By Bernard Henry

I was contacted in March 2011 by a lady in New York who asked me if I could cater a black-tie dinner for 20 on Christmas Eve, a brunch on Christmas Day for the same people “who will spend the night at the manor in Ellicott City, Md.” (“How big is that place,” was my first thought) and a Christmas party for 100+ in the evening. She loved my website and my French background.

I rapidly got to work, and within a week we had agreed on menus and pricing. I asked for a $5,000 non-refundable deposit in order for me to hold the date, and I got the check in the mail within a week. I also asked to see the place so I could figure out logistics, and the lady told me, “My sister lives at the manor and she’ll be happy to give you a tour.”

I then contacted the sister and we met in August. My jaw dropped when I saw the place. It is an historical monument, and I later found out that they spent between $4 and $5 million to refurbish it. It has a beautiful kitchen with a huge open hearth—I can literally walk into the hearth, and I am 6’3”. Adjacent to the kitchen is the daily dining room with a twin open hearth, a wood oven and an old cast-iron stove table with holes with hanging basket in which to place hot coals and keep food warm.

The owner of the manor and I started talking, and within a few minutes she said, “My dream is to have a chef cooking for us and guests a Colonial dinner using only ingredients and utensils available in 1750. Can you do that?” My answer: “Sure, I would love to.”

Next she asked me if I was available in early September to cook a dinner party at the manor. They loved my food, and the next thing I know, I am catering a dinner or two and some brunches on Sunday morning almost every week. Then, I sold them some weekly services so they have food in the fridge in-between parties.

It is worth mentioning that they also offered me to stay overnight in one of their beautiful guest rooms since my home base is 40 minutes away from the manor. Next thing I know, the husband, who has a construction business, remodeled some space right above the kitchen and gave me full-time access to a lovely small two-bedroom apartment.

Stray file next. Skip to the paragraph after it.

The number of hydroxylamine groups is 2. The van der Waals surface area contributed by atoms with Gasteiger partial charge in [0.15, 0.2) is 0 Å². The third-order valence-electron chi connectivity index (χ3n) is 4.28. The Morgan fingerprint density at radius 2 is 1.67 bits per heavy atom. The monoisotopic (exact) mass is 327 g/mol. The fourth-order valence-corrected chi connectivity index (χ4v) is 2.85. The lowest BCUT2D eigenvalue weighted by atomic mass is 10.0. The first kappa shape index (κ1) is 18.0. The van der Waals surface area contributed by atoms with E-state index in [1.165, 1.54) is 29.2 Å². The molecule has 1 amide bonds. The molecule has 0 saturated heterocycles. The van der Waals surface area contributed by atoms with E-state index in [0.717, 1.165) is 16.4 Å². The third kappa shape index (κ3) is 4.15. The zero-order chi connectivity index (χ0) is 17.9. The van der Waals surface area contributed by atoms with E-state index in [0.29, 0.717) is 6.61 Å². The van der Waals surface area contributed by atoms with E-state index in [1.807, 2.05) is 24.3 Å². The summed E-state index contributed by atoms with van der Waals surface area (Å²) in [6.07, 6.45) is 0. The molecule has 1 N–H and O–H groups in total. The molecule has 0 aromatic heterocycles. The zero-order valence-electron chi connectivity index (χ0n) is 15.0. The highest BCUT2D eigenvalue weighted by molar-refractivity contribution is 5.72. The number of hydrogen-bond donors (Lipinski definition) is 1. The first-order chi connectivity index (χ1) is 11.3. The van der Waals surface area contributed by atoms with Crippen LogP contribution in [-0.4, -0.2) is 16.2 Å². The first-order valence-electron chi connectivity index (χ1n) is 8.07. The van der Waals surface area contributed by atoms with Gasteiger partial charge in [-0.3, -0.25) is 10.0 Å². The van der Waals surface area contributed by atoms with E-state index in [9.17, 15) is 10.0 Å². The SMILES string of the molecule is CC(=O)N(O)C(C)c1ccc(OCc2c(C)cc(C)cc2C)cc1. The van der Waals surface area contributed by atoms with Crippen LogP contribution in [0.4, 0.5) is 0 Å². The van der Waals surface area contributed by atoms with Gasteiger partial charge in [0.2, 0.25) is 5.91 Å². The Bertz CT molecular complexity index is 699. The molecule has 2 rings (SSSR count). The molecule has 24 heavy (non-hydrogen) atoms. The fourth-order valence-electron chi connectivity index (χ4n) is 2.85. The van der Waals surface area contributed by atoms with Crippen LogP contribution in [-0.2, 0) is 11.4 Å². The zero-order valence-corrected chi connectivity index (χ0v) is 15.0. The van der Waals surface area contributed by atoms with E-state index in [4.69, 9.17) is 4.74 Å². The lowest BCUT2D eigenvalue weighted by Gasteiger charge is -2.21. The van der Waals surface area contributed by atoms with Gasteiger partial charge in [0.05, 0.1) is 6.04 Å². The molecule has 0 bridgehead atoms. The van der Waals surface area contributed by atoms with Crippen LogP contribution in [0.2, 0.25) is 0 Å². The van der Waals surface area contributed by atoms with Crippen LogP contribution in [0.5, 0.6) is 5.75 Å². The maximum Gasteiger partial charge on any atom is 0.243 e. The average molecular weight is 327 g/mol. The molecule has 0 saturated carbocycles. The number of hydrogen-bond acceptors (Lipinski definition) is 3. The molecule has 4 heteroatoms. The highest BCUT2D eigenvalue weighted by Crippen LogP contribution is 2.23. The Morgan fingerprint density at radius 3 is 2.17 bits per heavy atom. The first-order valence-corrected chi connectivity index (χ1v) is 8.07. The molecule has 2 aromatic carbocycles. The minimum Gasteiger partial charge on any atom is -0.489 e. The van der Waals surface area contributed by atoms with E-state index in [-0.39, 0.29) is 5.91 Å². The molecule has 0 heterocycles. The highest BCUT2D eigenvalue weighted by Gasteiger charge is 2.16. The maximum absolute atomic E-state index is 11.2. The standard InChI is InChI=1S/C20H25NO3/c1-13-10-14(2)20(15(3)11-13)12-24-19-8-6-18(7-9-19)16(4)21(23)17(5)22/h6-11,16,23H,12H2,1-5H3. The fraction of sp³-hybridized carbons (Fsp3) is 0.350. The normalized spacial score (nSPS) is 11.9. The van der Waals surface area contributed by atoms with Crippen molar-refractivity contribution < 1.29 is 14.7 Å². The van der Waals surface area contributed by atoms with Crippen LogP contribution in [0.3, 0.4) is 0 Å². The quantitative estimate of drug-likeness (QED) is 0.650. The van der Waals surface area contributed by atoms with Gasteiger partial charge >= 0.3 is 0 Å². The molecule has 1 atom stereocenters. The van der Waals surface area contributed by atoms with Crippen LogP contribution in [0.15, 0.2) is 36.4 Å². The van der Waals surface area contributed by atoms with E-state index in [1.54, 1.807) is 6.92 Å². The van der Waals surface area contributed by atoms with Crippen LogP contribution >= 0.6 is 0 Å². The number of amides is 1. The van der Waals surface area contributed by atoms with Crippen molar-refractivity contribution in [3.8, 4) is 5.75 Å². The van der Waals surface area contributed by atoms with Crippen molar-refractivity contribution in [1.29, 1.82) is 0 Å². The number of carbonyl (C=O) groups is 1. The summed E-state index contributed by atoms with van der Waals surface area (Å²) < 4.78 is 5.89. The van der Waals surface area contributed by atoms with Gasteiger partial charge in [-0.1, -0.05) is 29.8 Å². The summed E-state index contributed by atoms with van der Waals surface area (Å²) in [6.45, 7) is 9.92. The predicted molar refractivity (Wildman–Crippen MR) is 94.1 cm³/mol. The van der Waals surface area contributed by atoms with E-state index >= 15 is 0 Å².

One thing leading to another. They let me buy all the equipment that they needed in the fully restored kitchen along with all the cast-iron pots and pans that I needed to cook Colonial dinners out of the open hearth. They also restored the smokehouse, and last winter I cured and smoked two pigs, deer hinds, salmon, ducks and trout. They have friends who are hunters, and I had so much deer meat in the freezers that I made some venison shepherd’s pies.

The next project is starting an organic garden and chicken coop. I almost forgot: I ran out of storage space in the kitchen, and they built a pantry storage room in an old shed next to the kitchen where I can store all my catering equipment. They are also letting me use it for jobs that I cater for other customers.

They are great people to work for. Very friendly, and I feel like I am part of the family. No nouveau-riche attitude and very private. I can even use the pool whenever I want.

For more information on Henry, his business (Chef Bernard serving metro Washington, D.C.) and career, visit

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Caron Golden


Founder of premier organization of personal chefs inspires students to follow their dreams of culinary entrepreneurship.

Candy Wallace, executive director of the American Personal & Private Chef Association (APPCA), today was recognized by Sullivan University’s National Center for Hospitality Studies as its 33rd Distinguished Guest Chef.

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